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Relationship getting deleted by itself!

P: n/a
This is a strange one--

I have an Access 2K database with a split front end/back end. There
are two tables in the back end - RFile and RLine. There is a one to
many relationship from Rfile.Rnumber to Rline.Rnumber. Originally I
went in with the Relationships window, drew the line, and clicked the
cascading updates and deletes. Everything was fine, for a couple of
years.

All of the sudden however, this relationship seems to delete itself.
It's quite unlikely that any user goes in and deletes the relationship.
In the last 3 months It has deleted itself 4 or 5 times. I go into
the back end, look at the child table (Rline) and I'll find 2 or 3 sets
of orphaned records where the parent record in Rfile was changed, and
the children in Rline weren't changed along with the parent thus
creating orphaned children. Of course, when I go to re-create the
relationship, it won't let me because of the orphaned records, so I
have to go and create the parent records again for these records, or
just delete them.

Help!

1) How could this relationship get deleted without someone actually
doing it.
and
2) I wrote a routine that automatically adds the records back in to
the parent table, but I am at a loss for the query that creates the one
to many relationship between the tables in the back end. If I had that
code, to create a one-to-many relationship in the back end, at least I
could have one of the users go in, click a button, and fix the database
when I'm not here.

-BrianDP

Mar 1 '06 #1
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5 Replies


P: n/a
Hi Brian

When you perform a Compact/Repair, one of the things Access does is rebuild
the indexes. If an error has occurred (e.g. if there is a duplicate in the
field that is supposed to be the primary key index), Access cannot restore
the index, so it deletes it (not the field, just the index.)

If there was a relationship that depended on this index (such as
relationship to a foreign key with enforced referential integrity), Access
can no longer enfoce the relationship without the key index, so it also
deletes the relationship.

Normally this is rare, though I also struck it yesterday on An Access 2000
machine running on Windows 2000. I don't know if the Win2000 bit is
significant, but Win2000 and Win2003 currently use a different version of
msjet40.dll than what Windows Xp does.

If this is happening regularly for you and the data is coming over a
network, it might suggest that one of your machines has a flakey network
card/connection, so the writes are not always completed and the index is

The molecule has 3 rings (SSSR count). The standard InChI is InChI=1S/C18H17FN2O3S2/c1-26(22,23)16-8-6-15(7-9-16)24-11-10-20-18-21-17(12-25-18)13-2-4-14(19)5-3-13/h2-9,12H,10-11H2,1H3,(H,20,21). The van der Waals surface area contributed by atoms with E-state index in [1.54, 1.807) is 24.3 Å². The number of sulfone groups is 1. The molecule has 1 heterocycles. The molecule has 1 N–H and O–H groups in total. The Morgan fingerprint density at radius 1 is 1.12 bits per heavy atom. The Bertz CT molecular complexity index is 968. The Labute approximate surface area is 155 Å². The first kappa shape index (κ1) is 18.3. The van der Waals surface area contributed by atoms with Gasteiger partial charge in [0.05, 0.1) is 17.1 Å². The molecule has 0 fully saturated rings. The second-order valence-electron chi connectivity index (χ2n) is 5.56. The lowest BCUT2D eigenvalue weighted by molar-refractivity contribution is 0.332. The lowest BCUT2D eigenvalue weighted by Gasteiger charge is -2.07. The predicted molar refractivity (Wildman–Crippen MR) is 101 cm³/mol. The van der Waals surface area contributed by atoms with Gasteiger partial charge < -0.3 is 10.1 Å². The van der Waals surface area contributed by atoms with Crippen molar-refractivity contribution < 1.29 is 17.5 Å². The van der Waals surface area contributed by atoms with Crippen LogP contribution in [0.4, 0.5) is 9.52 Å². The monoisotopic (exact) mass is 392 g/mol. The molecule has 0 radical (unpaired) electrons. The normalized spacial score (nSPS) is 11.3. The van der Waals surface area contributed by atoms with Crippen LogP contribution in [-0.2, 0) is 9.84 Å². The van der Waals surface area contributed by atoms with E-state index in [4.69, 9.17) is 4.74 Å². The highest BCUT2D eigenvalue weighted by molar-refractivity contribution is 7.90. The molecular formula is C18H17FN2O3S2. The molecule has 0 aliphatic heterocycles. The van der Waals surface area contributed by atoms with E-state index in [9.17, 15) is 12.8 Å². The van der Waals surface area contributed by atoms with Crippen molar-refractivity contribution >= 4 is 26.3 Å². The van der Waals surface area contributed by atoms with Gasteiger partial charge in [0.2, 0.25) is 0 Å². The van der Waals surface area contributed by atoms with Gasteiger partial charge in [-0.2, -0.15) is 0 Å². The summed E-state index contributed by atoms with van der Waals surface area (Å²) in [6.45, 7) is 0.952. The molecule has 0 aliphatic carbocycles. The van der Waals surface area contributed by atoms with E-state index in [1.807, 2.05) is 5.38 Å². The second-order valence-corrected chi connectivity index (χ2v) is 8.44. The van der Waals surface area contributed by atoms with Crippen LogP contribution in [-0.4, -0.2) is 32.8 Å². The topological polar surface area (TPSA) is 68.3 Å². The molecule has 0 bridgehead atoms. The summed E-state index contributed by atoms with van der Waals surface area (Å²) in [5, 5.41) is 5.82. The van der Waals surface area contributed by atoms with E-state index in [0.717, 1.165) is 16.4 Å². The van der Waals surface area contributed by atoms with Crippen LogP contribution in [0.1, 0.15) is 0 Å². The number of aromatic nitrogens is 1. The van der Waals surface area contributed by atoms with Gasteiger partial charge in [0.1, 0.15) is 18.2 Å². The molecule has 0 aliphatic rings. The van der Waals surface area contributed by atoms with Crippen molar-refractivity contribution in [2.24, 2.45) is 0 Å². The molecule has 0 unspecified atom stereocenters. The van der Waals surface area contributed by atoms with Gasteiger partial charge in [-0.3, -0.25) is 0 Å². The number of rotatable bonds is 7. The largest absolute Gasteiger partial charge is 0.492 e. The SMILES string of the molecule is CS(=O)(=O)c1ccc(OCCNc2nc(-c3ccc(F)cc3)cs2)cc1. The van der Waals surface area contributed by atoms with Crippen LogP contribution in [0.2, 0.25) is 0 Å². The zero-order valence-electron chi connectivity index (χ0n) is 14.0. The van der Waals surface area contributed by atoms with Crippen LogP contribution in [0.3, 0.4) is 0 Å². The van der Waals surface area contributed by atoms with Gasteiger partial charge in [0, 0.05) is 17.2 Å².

being corrupted.

IME, Access is very stable when the database objects are not being altered
(e.g. in an MDE), but does not cope well at all with unstable network
connections.

--
Allen Browne - Microsoft MVP. Perth, Western Australia.
Tips for Access users - http://allenbrowne.com/tips.html
Reply to group, rather than allenbrowne at mvps dot org.

"BrianDP" <bd****@gmail.com> wrote in message
news:11**********************@t39g2000cwt.googlegr oups.com...
This is a strange one--

I have an Access 2K database with a split front end/back end. There
are two tables in the back end - RFile and RLine. There is a one to
many relationship from Rfile.Rnumber to Rline.Rnumber. Originally I
went in with the Relationships window, drew the line, and clicked the
cascading updates and deletes. Everything was fine, for a couple of
years.

All of the sudden however, this relationship seems to delete itself.
It's quite unlikely that any user goes in and deletes the relationship.
In the last 3 months It has deleted itself 4 or 5 times. I go into
the back end, look at the child table (Rline) and I'll find 2 or 3 sets
of orphaned records where the parent record in Rfile was changed, and
the children in Rline weren't changed along with the parent thus
creating orphaned children. Of course, when I go to re-create the
relationship, it won't let me because of the orphaned records, so I
have to go and create the parent records again for these records, or
just delete them.

Help!

1) How could this relationship get deleted without someone actually
doing it.
and
2) I wrote a routine that automatically adds the records back in to
the parent table, but I am at a loss for the query that creates the one
to many relationship between the tables in the back end. If I had that
code, to create a one-to-many relationship in the back end, at least I
could have one of the users go in, click a button, and fix the database
when I'm not here.

-BrianDP

Mar 2 '06 #2

P: n/a
Compact and repair doesn't seem to have much to do with this problem.

One thing that you mentioned, which might be an issue, is fairly
recently (2 months?) about when the problems started, was when I moved
him from Win2K to WinXP with a new computer. Different versions of the